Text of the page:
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Virginia Can Lead the South in Cannabis Policy | Metrc

By Bronwyn Flores, Communications Manager, Metrc

The Virginia I know and grew up in is diverse and dynamic. It has a strong public education system and thriving tech business economy. But never before would I have considered Virginia to be a leader in criminal justice and drug policy reform. So, it’s both exciting and encouraging to see my home state move so quickly to advance cannabis legalization.

Just last year, the Old Dominion had its first legal medical cannabis sale, lessened punishment of possession to a $25 fine, and it protected citizens from having their cars searched because of the smell of cannabis. And now, in February, the state legislature has passed House Bill 2312 and Senate Bill 1416 for adult-use cannabis legalization, prioritizing social equity in that plan and supporting local communities hurt most by the war on drugs.

It’s worth noting Virginia’s cannabis legislation was informed by an almost 500-page report authored by the state’s secretaries of agriculture, finance, health and homeland security at the request of lawmakers. In other words, in setting this ambitious goal, Virginia did its homework. The time is ripe for meaningful policy change.

Here’s how Virginia can be a leader in the country, and especially to its neighbors in the South, for its thoughtful approach to cannabis policy.

First and foremost, Virginia’s cannabis legalization will correct systemic wrongs of our criminal justice system. More specifically, legalization will automatically expunge some marijuana-related offenses, and it will create a social equity program for Virginians with previous cannabis convictions and those living in areas hurt by marijuana law enforcement or that are economically distressed. We know this is important because Black people are almost four times more likely than white people to be arrested for marijuana possession, despite similar usage rates. Addressing these harms on communities of color while simultaneously creating a legal cannabis marketplace shows Virginia is “putting its money where its mouth is,” and prioritizing calls for racial justice.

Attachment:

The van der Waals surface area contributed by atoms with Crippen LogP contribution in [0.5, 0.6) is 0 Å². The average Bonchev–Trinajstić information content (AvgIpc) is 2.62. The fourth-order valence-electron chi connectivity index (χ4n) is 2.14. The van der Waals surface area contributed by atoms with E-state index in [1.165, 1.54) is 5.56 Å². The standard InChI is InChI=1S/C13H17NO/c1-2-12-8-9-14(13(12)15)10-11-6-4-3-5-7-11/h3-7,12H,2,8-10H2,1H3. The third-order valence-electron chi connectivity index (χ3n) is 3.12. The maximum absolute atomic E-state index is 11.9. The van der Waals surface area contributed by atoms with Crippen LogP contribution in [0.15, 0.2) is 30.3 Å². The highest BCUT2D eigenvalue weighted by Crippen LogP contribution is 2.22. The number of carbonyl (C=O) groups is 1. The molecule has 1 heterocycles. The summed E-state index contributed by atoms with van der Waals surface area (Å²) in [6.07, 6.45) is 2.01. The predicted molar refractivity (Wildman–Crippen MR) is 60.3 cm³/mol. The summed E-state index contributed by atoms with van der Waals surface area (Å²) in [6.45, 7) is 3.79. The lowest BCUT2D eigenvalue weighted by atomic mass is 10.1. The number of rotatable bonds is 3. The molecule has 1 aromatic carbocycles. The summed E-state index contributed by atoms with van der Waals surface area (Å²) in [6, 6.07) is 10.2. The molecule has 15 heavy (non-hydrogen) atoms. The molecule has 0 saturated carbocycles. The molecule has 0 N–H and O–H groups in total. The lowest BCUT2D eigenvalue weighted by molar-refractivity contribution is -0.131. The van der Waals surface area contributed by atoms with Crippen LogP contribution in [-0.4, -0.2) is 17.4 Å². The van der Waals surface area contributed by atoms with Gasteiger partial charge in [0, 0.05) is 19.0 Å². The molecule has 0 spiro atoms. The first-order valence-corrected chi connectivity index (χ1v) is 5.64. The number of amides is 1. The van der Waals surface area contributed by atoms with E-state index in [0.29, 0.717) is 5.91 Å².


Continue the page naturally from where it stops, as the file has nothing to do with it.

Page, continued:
At the same time, establishing a well-regulated cannabis industry will protect consumer health and safety. Cannabis consumers will have questions about these new products, including where they came from and what’s in them. To answer them, Virginia will need a system for product accountability.

That’s why the legalization plan calls for a track-and-trace system which will use technology to literally track legal cannabis products from a seedling to the final sale at a dispensary. These track-and-trace systems keep consumers safe and bring transparency to a previously underground industry by ensuring no illicit cannabis products are sold in the legal cannabis market, and no legal cannabis products are sold unlawfully.

Lastly, advancing cannabis legalization is an opportunity for bipartisanship. As legalization and regulation details are finalized among Virginia’s policymakers, there’s room for legislators from across the table to collaborate. In fact, polls have shown that legalizing cannabis and establishing a new booming industry for the state is an issue that both parties can get behind.

There’s no denying the legal U.S. cannabis industry is a job creator that will boost the state’s tax revenue. But, in the absence of federal movement, the importance of Virginia taking this step forward cannot be overstated.

Cannabis legalization marks a new chapter in the state’s history and will set a strong precedent to other southern states that have, at best, a limited medical cannabis market, and, at worst, excessive penalties for anything relating to cannabis.

Bronwyn Flores is a Virginia native and graduate of the University of Mary Washington. She is also the communications manager for Metrc, a company providing cannabis regulatory systems.

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